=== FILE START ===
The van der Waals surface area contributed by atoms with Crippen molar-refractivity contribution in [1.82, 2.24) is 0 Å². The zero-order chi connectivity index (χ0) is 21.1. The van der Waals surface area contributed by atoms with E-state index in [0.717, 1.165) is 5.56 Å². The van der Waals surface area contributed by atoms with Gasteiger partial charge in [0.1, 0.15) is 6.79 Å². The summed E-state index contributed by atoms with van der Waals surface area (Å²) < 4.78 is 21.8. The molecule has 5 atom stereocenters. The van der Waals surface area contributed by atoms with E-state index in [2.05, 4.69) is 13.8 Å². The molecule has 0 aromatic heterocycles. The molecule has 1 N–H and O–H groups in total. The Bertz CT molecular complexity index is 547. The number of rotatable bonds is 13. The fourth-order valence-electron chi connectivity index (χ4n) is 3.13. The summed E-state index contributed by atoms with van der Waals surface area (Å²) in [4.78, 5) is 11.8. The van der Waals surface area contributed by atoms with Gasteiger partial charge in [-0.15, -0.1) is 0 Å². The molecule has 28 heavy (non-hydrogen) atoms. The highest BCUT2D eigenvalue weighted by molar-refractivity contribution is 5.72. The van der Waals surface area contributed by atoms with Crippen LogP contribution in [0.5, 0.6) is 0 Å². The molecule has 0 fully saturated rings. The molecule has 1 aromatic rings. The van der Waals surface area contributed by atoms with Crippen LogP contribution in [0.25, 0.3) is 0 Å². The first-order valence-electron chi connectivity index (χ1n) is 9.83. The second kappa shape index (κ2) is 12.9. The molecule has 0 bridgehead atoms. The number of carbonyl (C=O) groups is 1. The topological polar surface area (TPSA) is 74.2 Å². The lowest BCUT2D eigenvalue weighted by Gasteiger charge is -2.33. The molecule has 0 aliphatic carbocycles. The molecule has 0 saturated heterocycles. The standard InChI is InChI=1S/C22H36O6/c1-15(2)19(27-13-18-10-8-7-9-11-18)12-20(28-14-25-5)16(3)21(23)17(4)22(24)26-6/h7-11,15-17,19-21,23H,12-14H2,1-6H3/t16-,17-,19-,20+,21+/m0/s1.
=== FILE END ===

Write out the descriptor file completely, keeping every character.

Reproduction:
The van der Waals surface area contributed by atoms with Crippen molar-refractivity contribution in [1.82, 2.24) is 0 Å². The zero-order chi connectivity index (χ0) is 21.1. The van der Waals surface area contributed by atoms with E-state index in [0.717, 1.165) is 5.56 Å². The van der Waals surface area contributed by atoms with Gasteiger partial charge in [0.1, 0.15) is 6.79 Å². The summed E-state index contributed by atoms with van der Waals surface area (Å²) < 4.78 is 21.8. The molecule has 5 atom stereocenters. The van der Waals surface area contributed by atoms with E-state index in [2.05, 4.69) is 13.8 Å². The molecule has 0 aromatic heterocycles. The molecule has 1 N–H and O–H groups in total. The Bertz CT molecular complexity index is 547. The number of rotatable bonds is 13. The fourth-order valence-electron chi connectivity index (χ4n) is 3.13. The summed E-state index contributed by atoms with van der Waals surface area (Å²) in [4.78, 5) is 11.8. The van der Waals surface area contributed by atoms with Gasteiger partial charge in [-0.15, -0.1) is 0 Å². The molecule has 28 heavy (non-hydrogen) atoms. The highest BCUT2D eigenvalue weighted by molar-refractivity contribution is 5.72. The van der Waals surface area contributed by atoms with Crippen LogP contribution in [0.5, 0.6) is 0 Å². The molecule has 0 fully saturated rings. The molecule has 1 aromatic rings. The van der Waals surface area contributed by atoms with Crippen LogP contribution in [0.25, 0.3) is 0 Å². The first-order valence-electron chi connectivity index (χ1n) is 9.83. The second kappa shape index (κ2) is 12.9. The molecule has 0 bridgehead atoms. The number of carbonyl (C=O) groups is 1. The topological polar surface area (TPSA) is 74.2 Å². The lowest BCUT2D eigenvalue weighted by Gasteiger charge is -2.33. The molecule has 0 aliphatic carbocycles. The molecule has 0 saturated heterocycles. The standard InChI is InChI=1S/C22H36O6/c1-15(2)19(27-13-18-10-8-7-9-11-18)12-20(28-14-25-5)16(3)21(23)17(4)22(24)26-6/h7-11,15-17,19-21,23H,12-14H2,1-6H3/t16-,17-,19-,20+,21+/m0/s1.